“We believe that you will serve the world by showing the best of human creativity and capacity”, said Rev. Dr Olav Fykse Tveit, the general secretary of the World Council of Churches (WCC), on 8 December in his address to the High Level Segment of the COP21 international climate conference in Paris.
Tveit was speaking on behalf of more than 150 leaders from various religious traditions on all inhabited continents who signed a statement last October which they submitted to Christiana Figueres, executive secretary of the United Nations Framework Convention on Climate Change (UNFCCC).
The WCC general secretary pointed out that COP21 is “the right moment for real and visionary leadership, and it is an irrefutable moral duty for all governments to agree on concrete and measurable steps towards global climate justice and partnerships for climate resilience.”
The Statement of Faith and Spiritual Leaders to the High-Level Ministerial Segment of the COP21, mentioned by Tveit, was previously distributed by the UNFCCC to all parties negotiating in Paris.
The signatories of the statement called for a fair, ambitious and binding global deal applicable to all countries to phase out greenhouse gas emissions and phase in 100% renewable energy by the middle of the century, to stay below 1.5-2°C of warming above pre-industrial levels.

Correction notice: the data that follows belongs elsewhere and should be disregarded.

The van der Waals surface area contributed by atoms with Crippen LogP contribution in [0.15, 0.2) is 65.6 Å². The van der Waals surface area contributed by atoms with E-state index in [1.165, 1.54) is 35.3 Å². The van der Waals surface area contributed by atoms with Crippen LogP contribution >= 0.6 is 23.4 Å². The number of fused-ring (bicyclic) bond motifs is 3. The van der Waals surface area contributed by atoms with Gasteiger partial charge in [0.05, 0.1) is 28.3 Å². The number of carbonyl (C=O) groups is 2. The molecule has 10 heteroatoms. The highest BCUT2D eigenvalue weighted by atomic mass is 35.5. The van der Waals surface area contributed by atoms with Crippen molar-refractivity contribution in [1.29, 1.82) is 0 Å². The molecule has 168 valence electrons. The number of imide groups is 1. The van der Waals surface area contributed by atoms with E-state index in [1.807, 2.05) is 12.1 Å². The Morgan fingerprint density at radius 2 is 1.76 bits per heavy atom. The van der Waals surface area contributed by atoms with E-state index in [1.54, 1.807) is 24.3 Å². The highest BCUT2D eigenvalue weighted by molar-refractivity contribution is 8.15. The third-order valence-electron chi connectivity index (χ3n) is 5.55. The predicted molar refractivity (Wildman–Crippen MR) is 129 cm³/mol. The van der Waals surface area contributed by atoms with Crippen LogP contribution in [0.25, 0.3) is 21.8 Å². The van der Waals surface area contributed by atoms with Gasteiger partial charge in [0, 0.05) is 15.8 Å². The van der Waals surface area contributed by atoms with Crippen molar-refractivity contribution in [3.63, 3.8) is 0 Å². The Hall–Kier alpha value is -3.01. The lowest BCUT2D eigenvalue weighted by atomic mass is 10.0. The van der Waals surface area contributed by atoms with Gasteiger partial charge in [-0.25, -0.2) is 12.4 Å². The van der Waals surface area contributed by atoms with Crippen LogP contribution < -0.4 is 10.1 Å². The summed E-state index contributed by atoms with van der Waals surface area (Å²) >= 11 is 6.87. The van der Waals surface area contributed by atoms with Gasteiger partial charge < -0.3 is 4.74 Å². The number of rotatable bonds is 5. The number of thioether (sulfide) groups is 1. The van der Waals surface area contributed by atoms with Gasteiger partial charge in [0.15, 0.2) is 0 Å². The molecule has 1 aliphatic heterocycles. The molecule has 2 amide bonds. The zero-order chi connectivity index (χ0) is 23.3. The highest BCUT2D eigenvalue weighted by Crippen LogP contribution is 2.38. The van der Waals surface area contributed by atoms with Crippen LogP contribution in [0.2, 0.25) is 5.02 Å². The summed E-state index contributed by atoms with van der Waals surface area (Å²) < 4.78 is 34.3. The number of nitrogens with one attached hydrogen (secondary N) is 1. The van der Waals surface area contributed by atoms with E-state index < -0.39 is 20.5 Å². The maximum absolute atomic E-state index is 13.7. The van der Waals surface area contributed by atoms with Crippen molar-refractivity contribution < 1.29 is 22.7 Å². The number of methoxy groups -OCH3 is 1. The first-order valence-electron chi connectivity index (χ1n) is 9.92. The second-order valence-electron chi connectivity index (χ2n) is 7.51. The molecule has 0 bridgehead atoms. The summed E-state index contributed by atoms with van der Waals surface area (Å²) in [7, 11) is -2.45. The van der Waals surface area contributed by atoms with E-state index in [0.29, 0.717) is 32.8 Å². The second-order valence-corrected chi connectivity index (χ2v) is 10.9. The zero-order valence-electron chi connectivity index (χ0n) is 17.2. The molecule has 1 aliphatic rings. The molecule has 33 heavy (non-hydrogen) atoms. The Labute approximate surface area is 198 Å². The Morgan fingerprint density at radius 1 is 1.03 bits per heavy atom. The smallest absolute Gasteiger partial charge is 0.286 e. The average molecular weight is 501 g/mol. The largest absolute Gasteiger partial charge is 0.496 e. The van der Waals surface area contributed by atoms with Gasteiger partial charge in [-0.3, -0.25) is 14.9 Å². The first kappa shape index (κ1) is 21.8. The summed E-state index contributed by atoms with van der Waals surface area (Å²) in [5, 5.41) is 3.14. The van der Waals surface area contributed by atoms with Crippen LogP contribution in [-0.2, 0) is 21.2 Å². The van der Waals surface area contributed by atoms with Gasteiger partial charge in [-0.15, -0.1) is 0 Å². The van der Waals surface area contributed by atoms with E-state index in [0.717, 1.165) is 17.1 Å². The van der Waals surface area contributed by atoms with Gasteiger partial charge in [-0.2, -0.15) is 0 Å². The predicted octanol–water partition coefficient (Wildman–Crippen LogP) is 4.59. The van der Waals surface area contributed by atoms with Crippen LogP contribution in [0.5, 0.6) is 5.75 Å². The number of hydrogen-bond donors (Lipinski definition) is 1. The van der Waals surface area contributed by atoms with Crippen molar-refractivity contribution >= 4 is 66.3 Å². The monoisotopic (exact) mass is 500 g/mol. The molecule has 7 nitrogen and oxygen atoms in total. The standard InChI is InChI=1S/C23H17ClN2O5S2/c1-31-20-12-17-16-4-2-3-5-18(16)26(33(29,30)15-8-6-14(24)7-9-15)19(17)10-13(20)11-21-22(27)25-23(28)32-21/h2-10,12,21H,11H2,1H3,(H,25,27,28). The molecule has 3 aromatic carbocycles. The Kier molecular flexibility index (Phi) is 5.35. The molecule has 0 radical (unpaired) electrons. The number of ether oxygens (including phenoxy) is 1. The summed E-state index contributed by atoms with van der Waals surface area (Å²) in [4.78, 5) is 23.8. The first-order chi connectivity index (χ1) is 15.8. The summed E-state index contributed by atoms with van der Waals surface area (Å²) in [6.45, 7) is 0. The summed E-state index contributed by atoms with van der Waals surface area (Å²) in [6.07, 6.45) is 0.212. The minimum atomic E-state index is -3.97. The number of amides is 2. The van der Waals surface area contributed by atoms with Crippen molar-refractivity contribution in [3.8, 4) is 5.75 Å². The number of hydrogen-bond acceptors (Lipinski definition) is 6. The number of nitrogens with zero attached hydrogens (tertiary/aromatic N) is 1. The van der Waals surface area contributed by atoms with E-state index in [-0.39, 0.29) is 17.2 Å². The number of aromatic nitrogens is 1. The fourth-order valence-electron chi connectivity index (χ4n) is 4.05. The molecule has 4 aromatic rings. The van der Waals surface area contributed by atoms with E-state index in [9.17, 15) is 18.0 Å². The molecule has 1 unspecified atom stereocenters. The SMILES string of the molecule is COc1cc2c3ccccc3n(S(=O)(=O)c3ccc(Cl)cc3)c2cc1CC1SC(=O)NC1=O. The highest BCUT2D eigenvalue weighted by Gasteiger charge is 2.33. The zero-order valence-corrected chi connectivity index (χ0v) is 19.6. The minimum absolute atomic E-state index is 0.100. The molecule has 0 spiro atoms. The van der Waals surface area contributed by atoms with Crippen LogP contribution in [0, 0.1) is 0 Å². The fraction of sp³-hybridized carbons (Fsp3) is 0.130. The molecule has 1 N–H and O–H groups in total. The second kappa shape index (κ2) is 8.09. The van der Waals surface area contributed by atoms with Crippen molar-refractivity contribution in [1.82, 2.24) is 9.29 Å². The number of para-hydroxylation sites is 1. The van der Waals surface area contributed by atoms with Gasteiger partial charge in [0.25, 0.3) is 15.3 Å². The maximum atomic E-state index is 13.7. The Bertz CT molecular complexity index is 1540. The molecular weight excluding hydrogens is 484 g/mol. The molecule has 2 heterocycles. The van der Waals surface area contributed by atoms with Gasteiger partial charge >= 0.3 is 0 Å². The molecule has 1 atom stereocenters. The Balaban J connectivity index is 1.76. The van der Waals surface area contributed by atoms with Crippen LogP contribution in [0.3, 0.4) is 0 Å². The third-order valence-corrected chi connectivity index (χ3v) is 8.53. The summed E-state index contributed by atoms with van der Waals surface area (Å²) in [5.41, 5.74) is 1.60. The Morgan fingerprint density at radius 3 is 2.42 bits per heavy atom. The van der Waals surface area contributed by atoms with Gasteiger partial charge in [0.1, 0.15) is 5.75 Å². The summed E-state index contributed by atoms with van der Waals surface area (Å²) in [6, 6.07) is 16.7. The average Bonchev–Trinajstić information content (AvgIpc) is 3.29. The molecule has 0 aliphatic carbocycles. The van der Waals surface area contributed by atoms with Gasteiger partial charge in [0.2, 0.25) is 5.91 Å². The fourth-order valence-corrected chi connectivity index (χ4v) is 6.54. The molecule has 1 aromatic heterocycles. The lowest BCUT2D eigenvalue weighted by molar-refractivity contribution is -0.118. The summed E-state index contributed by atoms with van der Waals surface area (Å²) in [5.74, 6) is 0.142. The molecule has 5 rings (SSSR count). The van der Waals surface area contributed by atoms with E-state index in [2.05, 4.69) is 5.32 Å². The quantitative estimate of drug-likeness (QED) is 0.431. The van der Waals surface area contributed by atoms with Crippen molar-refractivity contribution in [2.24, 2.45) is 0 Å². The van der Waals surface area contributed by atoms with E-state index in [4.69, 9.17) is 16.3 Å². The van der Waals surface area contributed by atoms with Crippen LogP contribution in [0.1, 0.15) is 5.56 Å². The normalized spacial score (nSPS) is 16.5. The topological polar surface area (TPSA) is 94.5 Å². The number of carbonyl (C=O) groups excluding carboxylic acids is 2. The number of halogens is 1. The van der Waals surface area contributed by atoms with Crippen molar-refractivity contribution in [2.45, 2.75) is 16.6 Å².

“COP21 is the right time to initiate an unprecedented individual and structural transformation,” added Tveit, speaking of hope and the “moment of truth” that COP21 represents.
“The people around the world who suffer today from the effects of climate change, and will do so tomorrow, have hope and the right to hope that you will make significant contributions to reduce the world’s carbon emissions”, he said.
Tveit’s message of hope also acknowledged changes that already are happening worldwide.
“Many are changing their priorities and their life styles to protect the globe. So many are with us, physically or symbolically, on a pilgrimage of climate justice and peace”, he said.
Tveit went on and shared that many in the financial and business sectors are changing their investments and practices, turning towards de-carbonization, renewable energy and new methods of production and transportation.
“The green shift is already happening. We all must follow suit. The next generations are depending on us,” Tveit concluded.
Earlier the same day, Tveit attended the 7th Sustainable Innovation Forum, at the Stade de France, promoted by the United Nations Environment Programme (UNEP). He was one of the speakers on a round table addressing the role of ethics & faith in climate solutions. He also met privately with environmentalist, former U.S. vice-president, and Nobel peace laureate Al Gore.